What Is an Abeyance Order and How Does It Work?

What Is an Abeyance Order and How Does It Work?

When ownership of a property is uncertain, it is held in abeyance until the true owner is determined. Abeyance orders are employed in cases where parties involved in litigation agree to temporarily resolve the matter. Such orders are also frequently used in bankruptcy proceedings.

Basics

An abeyance order is a court order that temporarily holds the legal right to property or claims until matters are resolved. It places the right to a property, title, or office in an expectant state, where no one has a vested claim until the true owner is determined. In advertising, an abeyance order occurs when an advertiser requests a media slot on television or radio that is currently unavailable. Consequently, the order is held in abeyance until a suitable advertising slot becomes open.

A Closer Look at Abeyance Order

Temporary resolution of litigation can be achieved while retaining the ability to seek relief at a later time through abeyance orders. This flexibility allows organizations to resolve without committing to specific actions in the future. Such orders are commonly utilized in bankruptcy proceedings when the rightful owner or mortgage holder of a property is uncertain, prompting the court to hold the claim in abeyance.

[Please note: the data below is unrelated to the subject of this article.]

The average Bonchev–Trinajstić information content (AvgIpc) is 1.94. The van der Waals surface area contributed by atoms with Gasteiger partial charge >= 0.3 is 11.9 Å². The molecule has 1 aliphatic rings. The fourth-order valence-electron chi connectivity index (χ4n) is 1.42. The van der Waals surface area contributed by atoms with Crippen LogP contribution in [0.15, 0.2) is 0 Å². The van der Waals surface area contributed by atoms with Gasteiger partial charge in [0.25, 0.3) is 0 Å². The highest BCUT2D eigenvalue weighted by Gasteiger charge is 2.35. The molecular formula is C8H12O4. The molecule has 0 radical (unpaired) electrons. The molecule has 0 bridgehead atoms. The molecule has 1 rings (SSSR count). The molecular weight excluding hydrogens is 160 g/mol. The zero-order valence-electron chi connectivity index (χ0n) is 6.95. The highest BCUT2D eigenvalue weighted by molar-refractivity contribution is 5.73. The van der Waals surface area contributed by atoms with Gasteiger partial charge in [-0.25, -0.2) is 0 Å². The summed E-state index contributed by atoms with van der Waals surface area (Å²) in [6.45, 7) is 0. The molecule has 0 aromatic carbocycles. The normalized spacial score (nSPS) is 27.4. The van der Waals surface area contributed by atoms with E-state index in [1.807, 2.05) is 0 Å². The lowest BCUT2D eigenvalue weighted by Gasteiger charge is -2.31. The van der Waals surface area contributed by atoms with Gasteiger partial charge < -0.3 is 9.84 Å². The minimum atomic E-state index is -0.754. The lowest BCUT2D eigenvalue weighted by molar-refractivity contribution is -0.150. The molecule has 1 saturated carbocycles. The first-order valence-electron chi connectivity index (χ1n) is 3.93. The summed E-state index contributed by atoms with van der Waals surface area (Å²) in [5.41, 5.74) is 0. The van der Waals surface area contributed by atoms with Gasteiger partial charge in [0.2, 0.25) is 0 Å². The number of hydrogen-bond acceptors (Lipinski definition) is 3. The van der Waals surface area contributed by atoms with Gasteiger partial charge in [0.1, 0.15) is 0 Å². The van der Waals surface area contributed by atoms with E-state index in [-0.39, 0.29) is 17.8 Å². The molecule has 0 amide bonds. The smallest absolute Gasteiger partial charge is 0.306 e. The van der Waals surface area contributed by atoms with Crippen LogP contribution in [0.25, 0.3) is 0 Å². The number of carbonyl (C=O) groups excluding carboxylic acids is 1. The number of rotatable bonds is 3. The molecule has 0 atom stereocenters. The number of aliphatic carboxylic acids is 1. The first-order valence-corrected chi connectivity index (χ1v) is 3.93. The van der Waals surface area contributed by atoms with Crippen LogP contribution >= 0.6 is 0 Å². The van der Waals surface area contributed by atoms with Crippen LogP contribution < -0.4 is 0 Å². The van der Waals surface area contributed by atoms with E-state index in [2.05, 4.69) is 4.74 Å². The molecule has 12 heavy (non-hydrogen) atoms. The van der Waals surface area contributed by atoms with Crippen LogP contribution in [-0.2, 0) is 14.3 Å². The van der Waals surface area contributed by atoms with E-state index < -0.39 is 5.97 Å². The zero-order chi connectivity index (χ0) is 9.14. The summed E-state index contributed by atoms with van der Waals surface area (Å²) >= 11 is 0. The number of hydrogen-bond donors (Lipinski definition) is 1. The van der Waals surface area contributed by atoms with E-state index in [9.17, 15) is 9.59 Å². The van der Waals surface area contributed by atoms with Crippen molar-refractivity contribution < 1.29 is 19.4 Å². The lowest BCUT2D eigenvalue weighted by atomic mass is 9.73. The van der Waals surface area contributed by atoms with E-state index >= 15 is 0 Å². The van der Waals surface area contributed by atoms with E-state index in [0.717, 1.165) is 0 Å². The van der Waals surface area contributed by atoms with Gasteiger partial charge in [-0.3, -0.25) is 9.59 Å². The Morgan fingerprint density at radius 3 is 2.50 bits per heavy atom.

The prevalence of this situation increased significantly after the U.S. housing market collapsed in 2008, leading to a surge in foreclosures. In jurisdictions following the lien theory of mortgages, mortgagees do not obtain title to a delinquent debtor's property until a court grants an order of foreclosure. Additionally, abeyance orders find application in cases of shipwrecks, where the rightful party entitled to salvage the ship and its cargo is yet to be determined.

Abeyance Orders in the English Peerage and Litigation

Abeyance orders find common use in the English peerage, especially when there is no legitimate claimant to inherit a peerage title. While most titles are passed down to sons, in certain cases, a daughter can inherit if she is an only child or if her siblings have no heirs. If there are multiple female heirs, the title will be held in abeyance until one person represents the claims of all female heirs.

This situation can persist for hundreds of years, as seen with the Barony of Grey of Codnor, which remained in abeyance for over 490 years from 1496 until 1989. During this period, the claim was called out of abeyance in favor of the Cornwall-Legh family.

Apart from the peerage context, abeyance orders are also used in litigation to temporarily settle disputes, allowing parties the option to resume litigation later if needed. Organizations with varying political perspectives or membership changes may use abeyance in this way to settle a matter without committing to a fixed course of action. For instance, a Canadian lawsuit involving the University of Victoria Students’ Society (UVSS) and a campus pro-life club was put into abeyance. During this time, UVSS agreed to temporarily restore the withheld funding, granting the pro-life club a favorable outcome while avoiding lawsuit costs. Both parties retained the right to return to court if necessary in the future.

Conclusion

Abeyance orders are useful legal tools that can help temporarily settle disputes and hold property rights in an expectant state until the true owner is determined. They are commonly used in litigation and bankruptcy proceedings, as well as in the English peerage. Abeyance orders provide organizations with the flexibility to resolve without committing to specific actions in the future.

Abeyance Order
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